History-Passenger-Elevator-Service-1920-Equation-7
(Equation 7)

and

History-Passenger-Elevator-Service-1920-Equation-8
(Equation 8)

These were used to generate data for a chart (Figure 4) that expressed “the number of passengers carried each way per hour by each elevator having a speed of 400 fpm and acceleration of 4 fps per second to maintain a 2-min. service interval.” This led him to the last step in this process, which was to combine his results to produce a chart (Figure 5) that depicted the “proper number of elevators to install in a building.” The “curves” shown in Figure 5 were calculated by “multiplying the number of elevators by the capacity of each and this result was multiplied by 150 to give the total area.” The phrase “total area” refers to the total rental area of the building for which elevator service is being determined.

This carries us to the halfway point of Cook’s presentation. The majority of the second half of his paper is devoted to examining the service provided by elevators operating at 600 fpm and a comparison between this service and a 400-fpm elevator. Additional information included in the second half of his paper once again serves as a reminder that elevator service in the early 20th century depended on more than efficient machines. For ex-ample, in determining the proper car size, 3 sq. ft. must be allotted to account for the elevator operator.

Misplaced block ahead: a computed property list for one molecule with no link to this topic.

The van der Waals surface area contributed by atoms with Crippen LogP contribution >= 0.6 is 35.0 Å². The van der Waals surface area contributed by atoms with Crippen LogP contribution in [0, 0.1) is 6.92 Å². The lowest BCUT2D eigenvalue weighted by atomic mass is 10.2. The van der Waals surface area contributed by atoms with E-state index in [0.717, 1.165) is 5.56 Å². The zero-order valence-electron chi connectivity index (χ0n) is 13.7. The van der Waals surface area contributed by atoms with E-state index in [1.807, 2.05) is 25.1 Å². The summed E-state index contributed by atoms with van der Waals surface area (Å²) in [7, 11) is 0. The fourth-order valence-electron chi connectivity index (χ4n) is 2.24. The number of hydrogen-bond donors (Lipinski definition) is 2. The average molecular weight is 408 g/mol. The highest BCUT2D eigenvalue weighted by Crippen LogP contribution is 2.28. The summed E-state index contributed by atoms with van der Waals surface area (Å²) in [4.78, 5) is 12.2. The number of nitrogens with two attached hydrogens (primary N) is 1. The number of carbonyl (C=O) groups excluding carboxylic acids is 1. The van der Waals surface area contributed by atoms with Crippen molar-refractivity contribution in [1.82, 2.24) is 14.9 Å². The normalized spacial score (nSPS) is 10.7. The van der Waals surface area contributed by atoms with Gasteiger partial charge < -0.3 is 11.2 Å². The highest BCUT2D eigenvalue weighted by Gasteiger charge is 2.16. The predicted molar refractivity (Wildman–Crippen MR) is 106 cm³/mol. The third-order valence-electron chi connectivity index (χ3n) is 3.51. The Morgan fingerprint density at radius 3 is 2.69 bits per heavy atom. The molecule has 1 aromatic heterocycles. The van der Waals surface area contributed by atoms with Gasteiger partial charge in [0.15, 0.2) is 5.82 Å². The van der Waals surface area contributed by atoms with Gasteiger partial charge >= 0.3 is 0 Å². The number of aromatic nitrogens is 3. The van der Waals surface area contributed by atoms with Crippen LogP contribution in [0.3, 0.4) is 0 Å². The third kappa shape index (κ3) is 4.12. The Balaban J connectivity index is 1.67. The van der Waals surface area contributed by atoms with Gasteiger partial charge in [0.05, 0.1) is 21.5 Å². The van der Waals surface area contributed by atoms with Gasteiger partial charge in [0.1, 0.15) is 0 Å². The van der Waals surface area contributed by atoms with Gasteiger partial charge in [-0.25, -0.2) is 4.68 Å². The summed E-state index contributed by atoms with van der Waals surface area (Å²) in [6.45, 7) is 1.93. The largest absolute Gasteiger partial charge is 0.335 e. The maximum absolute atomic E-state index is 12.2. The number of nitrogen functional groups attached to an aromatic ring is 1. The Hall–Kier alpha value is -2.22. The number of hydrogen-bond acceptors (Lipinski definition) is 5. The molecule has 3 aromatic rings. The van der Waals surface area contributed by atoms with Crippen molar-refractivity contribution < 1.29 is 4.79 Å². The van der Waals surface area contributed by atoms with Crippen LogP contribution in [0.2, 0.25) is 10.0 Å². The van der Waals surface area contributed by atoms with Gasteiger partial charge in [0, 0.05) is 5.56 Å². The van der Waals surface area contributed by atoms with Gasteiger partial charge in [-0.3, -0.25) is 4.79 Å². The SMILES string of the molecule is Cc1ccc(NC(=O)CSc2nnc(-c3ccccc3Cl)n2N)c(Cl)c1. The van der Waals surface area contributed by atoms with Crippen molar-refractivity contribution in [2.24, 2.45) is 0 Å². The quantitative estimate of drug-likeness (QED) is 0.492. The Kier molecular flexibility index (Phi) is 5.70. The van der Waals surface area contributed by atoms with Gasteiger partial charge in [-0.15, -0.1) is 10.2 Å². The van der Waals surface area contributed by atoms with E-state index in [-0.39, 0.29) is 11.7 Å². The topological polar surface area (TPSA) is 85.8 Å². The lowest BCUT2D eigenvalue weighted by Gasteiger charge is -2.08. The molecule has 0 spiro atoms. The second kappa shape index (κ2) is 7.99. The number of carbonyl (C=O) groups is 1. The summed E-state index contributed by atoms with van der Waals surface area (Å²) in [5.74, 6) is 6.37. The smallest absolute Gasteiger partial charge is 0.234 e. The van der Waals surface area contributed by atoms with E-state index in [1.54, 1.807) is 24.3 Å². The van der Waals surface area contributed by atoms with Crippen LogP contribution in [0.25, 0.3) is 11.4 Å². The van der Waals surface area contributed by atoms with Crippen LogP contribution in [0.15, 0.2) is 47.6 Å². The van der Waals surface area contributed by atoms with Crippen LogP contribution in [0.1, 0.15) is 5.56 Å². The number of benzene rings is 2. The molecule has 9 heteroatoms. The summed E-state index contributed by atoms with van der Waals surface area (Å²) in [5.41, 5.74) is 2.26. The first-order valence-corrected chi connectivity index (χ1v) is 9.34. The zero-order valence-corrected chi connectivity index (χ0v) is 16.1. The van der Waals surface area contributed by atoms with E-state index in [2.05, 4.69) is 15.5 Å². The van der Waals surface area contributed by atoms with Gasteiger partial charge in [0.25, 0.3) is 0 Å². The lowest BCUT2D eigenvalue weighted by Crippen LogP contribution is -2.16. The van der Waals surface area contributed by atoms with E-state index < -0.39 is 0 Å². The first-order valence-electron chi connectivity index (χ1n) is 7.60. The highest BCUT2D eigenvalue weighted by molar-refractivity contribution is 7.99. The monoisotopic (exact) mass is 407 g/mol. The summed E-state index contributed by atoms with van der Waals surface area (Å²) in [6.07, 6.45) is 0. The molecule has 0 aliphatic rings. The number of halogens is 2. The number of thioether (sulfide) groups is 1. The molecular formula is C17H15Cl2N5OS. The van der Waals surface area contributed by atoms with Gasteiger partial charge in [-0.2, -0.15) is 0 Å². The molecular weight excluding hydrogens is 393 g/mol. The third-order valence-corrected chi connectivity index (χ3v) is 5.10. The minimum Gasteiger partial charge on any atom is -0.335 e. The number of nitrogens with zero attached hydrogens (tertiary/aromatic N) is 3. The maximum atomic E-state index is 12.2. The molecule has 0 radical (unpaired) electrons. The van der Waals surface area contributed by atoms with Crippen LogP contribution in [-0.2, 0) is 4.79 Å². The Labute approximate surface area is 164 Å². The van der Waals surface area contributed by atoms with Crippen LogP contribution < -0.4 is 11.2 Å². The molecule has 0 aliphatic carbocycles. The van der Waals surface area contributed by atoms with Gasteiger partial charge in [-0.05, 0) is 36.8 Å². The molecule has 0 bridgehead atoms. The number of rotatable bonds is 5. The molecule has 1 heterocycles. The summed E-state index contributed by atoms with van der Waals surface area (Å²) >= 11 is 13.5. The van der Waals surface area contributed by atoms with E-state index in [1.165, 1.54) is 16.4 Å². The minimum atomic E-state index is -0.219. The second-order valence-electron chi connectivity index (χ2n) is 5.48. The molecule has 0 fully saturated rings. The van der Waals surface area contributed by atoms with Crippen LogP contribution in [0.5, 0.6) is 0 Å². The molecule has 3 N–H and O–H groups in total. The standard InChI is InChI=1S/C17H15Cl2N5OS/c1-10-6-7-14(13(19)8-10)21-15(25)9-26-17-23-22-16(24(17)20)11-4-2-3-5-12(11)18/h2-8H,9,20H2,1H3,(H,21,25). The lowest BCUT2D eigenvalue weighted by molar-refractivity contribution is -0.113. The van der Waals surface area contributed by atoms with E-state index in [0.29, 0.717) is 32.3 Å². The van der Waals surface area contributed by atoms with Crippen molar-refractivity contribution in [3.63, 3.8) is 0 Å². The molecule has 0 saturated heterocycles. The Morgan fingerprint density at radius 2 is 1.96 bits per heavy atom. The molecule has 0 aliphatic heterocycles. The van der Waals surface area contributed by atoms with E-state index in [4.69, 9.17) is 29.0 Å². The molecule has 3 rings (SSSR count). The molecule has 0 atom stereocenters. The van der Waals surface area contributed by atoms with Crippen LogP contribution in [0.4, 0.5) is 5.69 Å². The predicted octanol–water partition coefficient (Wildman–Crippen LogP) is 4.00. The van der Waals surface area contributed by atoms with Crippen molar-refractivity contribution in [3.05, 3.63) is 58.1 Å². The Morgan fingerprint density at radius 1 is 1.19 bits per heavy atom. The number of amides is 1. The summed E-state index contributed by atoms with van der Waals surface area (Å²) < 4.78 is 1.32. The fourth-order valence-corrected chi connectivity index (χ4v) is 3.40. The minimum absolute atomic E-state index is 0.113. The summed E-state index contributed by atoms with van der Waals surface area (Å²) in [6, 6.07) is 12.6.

The results predicted in Cook’s various charts were also dependent on the operator’s ability to “make good floor stops without loss of time.” The latter statement was necessary because very few elevators operating in 1920 featured automatic leveling systems. The “human factors” that Cook was forced to account for in his equations – the behavior of starters, elevator operators and passengers – reveal the complexities he faced in at-tempting to provide a rational basis for determining good elevator service. Of course, the behavior of people and how they interact with elevators remains one of the most interesting (if occasionally baffling) factors of elevator design.

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Dr. Lee Gray, professor of Architectural History and senior associate dean of the College of Arts + Architecture at the University of North Carolina at Charlotte, has written more than 200 monthly articles on the history of vertical transportation (VT) for ELEVATOR WORLD since 2003. He is also the author of From Ascending Rooms to Express Elevators: A History of the Passenger Elevator in the 19th Century. He also serves as curator of theelevatormuseum.org, created by Elevator World, Inc.